BOSTON (Reuters) - Ben Carson, frontrunner in the struggle to become Republican presidential candidate, said on Wednesday that his support for gay rights initiatives when he was a director at major companies does not clash with his opposition to gay marriage.
But some leaders in the social conservative movement that has backed Carson say his more than 15-year record on the boards of retailer Costco Wholesale (COST.O) and food manufacturer Kellogg (K.N) could pose a challenge for him as he seeks the nomination.
Carson supported various initiatives at both companies, such as barring discrimination based on gender identity, providing health insurance for employees’ domestic partners, and offering more diversity training. Because of such changes the companies now are ranked as some of the best in the United States by lesbian, gay, bisexual and transgender advocates.
“I think he has to explain this,” said Tony Perkins, president of the Christian conservative lobbying group Family Research Council. “As he is pursuing the presidency, what he has to make clear is that the board positions should not be reflective of his public policy.”
Perkins and other conservative leaders say they fear that some of the changes at American corporations could be used to punish employees with unpopular political views. They worry, for instance, that workers who do not support same-sex marriage could be found in violation of anti-discrimination policies.
David King, a senior lecturer of public policy at Harvard’s Kennedy School of Government, said Carson’s stance could cost him backing, especially in the early battleground state of Iowa. Those voters, King said, will “be the toughest group for him to try to convince that he can divorce boardroom politics from presidential politics.”
One of those voters is Lynn Proudfoot, a Republican activist and self-described social conservative in Des Moines, Iowa, who said he has not decided who to support in a party caucus to be held in February. Told of Carson’s stance in the boardrooms, Proudfoot said he was surprised and displeased. “I would look disfavorably on that,” he said.
To be sure, Proudfoot said other conservative may be more focused on backing Carson because of his fierce opposition to abortion and give him a pass on the boardroom matters.
Carson’s boardroom record appears to clash with his fiery rhetoric on homosexuality in televised interviews: he compared same-sex marriage to bestiality in 2013, and implied in March that sex acts among prison inmates show homosexuality is a choice. He has apologized for both statements.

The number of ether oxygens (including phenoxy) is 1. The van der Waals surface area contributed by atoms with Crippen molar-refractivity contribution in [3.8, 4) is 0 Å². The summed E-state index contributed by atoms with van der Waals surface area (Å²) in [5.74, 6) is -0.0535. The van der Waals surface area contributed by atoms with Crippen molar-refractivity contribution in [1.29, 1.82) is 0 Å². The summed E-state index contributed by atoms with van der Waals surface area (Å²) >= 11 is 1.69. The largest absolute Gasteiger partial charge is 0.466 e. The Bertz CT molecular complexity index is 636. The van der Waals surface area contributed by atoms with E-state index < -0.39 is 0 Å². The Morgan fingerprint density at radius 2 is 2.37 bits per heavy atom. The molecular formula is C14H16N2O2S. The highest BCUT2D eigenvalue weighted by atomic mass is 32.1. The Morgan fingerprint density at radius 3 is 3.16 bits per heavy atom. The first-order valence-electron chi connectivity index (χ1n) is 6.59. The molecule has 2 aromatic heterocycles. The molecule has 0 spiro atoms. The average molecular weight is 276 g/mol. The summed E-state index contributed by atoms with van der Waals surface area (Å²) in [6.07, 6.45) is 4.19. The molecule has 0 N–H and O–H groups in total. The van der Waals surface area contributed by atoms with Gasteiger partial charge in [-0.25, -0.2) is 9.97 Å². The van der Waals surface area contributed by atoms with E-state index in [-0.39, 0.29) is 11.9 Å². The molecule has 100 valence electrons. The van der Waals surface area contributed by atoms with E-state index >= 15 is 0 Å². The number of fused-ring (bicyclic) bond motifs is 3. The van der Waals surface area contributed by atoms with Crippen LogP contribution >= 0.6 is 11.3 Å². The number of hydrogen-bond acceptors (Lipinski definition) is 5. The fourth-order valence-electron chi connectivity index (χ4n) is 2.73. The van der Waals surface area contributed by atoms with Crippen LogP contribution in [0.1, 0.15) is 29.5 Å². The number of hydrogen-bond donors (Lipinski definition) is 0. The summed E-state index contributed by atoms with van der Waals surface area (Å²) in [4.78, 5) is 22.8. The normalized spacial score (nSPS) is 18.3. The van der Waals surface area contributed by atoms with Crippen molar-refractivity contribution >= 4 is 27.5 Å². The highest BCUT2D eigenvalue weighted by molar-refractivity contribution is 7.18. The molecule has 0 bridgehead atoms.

But Carson has said his choices as a director are consistent with his broader claims that he is not anti-gay, only opposed to same-sex marriage: “My general attitude would have been, of course we protect the rights of everybody,” he told Reuters in an interview earlier this month.
He echoed those remarks during the debate between Republican candidates in Boulder, Colorado, on Wednesday when asked about his time on the board of Costco. “There is no reason that you can’t be perfectly fair to the gay community,” he said.
Gregory Angelo, president of the Log Cabin Republicans, which represents gay conservatives, said the corporate initiatives may reflect new social attitudes and may not hold Carson back in primaries. “I certainly don’t see him as some fire-breathing homophobe,” Angelo said.
Fellow directors said they do not recall Carson opposing any of the initiatives presented to the board.
“Ben Carson never came into the boardroom with any kind of social policy commentary,” said Jeffrey Brotman, who chairs Costco’s board. Kellogg director Donald Knauss said he also remembers Carson went along with the policy changes.
Gay rights questions have drawn attention in the 2016 presidential campaign after this year’s U.S. Supreme Court ruling legalizing same-sex marriage. Many large U.S. businesses supported the ruling or have taken other policy steps favored by gay activists in recent years, tracking public attitudes.
Leading Democratic candidate Hillary Clinton mocked Carson for his views on same-sex marriage this month during a meeting sponsored by New York gay activist group Human Rights Campaign, saying Carson “says that marriage equality is what caused the fall of the Roman empire.”
Last year Costco was named “best perceived brand among LGBT Americans” by YouGov BrandIndex, an online measure of consumer perception. Kellogg and Costco also both ranked highly in recent surveys by Human Rights Campaign, with Kellogg getting a perfect score of “100” and Costco posting a “90”.
HRC also gave top scores to technology giant Hewlett-Packard Co (HPQ.N) during the years it was led by another Republican candidate, Carly Fiorina.
In the interview, Carson acknowledged the stances he took as a director could be an issue for some conservative voters. But he said he has never strayed from his message. “As far as conservatives are concerned, I’ve made my position clear to them as well. I believe in traditional marriage. But I don’t have anything against the gay community.”
Carson joined the Kellogg board in 1997 and the Costco board in 1999 and left both boards in May of this year as he began to push for the Republican nomination.
Editing by Richard Valdmanis and Martin Howell